برنامه همکار سلامتی و بازیابی (HARP) : مداخله همکار منجر به بهبود پزشکی خود مدیریتی برای افراد با بیماری روانی جدی
|کد مقاله||سال انتشار||مقاله انگلیسی||ترجمه فارسی||تعداد کلمات|
|29594||2010||7 صفحه PDF||سفارش دهید||محاسبه نشده|
Publisher : Elsevier - Science Direct (الزویر - ساینس دایرکت)
Journal : Schizophrenia Research, Volume 118, Issues 1–3, May 2010, Pages 264–270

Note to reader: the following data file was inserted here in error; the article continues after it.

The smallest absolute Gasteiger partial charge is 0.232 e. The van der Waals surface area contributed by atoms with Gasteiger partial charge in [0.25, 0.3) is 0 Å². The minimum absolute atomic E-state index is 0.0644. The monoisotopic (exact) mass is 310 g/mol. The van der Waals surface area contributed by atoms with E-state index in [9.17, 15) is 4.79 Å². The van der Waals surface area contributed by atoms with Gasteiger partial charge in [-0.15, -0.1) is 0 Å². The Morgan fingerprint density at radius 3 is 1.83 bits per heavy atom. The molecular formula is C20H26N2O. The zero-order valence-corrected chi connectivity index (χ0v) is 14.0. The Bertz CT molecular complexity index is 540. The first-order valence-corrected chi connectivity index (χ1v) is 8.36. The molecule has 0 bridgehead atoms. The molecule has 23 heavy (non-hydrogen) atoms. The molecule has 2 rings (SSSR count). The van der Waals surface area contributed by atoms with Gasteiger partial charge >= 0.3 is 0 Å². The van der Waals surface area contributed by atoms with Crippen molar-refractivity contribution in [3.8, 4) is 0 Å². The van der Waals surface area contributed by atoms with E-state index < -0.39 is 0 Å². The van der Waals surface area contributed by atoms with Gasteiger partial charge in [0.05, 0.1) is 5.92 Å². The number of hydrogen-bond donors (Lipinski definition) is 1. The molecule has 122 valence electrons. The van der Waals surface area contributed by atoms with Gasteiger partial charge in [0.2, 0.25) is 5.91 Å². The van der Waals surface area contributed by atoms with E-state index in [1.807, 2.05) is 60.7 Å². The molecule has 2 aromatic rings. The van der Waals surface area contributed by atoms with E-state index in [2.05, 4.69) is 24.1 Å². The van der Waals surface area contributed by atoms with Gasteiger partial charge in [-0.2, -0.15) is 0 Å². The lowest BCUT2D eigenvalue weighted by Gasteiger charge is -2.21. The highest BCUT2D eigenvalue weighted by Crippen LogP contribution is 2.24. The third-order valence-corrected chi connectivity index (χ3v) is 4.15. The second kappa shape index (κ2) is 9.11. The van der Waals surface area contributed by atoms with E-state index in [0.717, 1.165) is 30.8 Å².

Objectives Persons with serious mental illnesses (SMI) have elevated rates of comorbid medical conditions, but may also face challenges in effectively managing those conditions. Methods The study team developed and pilot-tested the Health and Recovery Program (HARP), an adaptation of the Chronic Disease Self-Management Program (CDSMP) for mental health consumers. A manualized, six-session intervention, delivered by mental health peer leaders, helps participants become more effective managers of their chronic illnesses. A pilot trial randomized 80 consumers with one or more chronic medical illness to either the HARP program or usual care. Results At six month follow-up, participants in the HARP program had a significantly greater improvement in patient activation than those in usual care (7.7% relative improvement vs. 5.7% decline, p = 0.03 for group ∗ time interaction), and in rates of having one or more primary care visit (68.4% vs. 51.9% with one or more visit, p = 0.046 for group ∗ time interaction). Intervention advantages were observed for physical health related quality of life (HRQOL), physical activity, medication adherence, and, and though not statistically significant, had similar effect sizes as those seen for the CDSMP in general medical populations. Improvements in HRQOL were largest among medically and socially vulnerable subpopulations. Conclusions This peer-led, medical self-management program was feasible and showed promise for improving a range of health outcomes among mental health consumers with chronic medical comorbidities. The HARP intervention may provide a vehicle for the mental health peer workforce to actively engage in efforts to reduce morbidity and mortality among mental health consumers.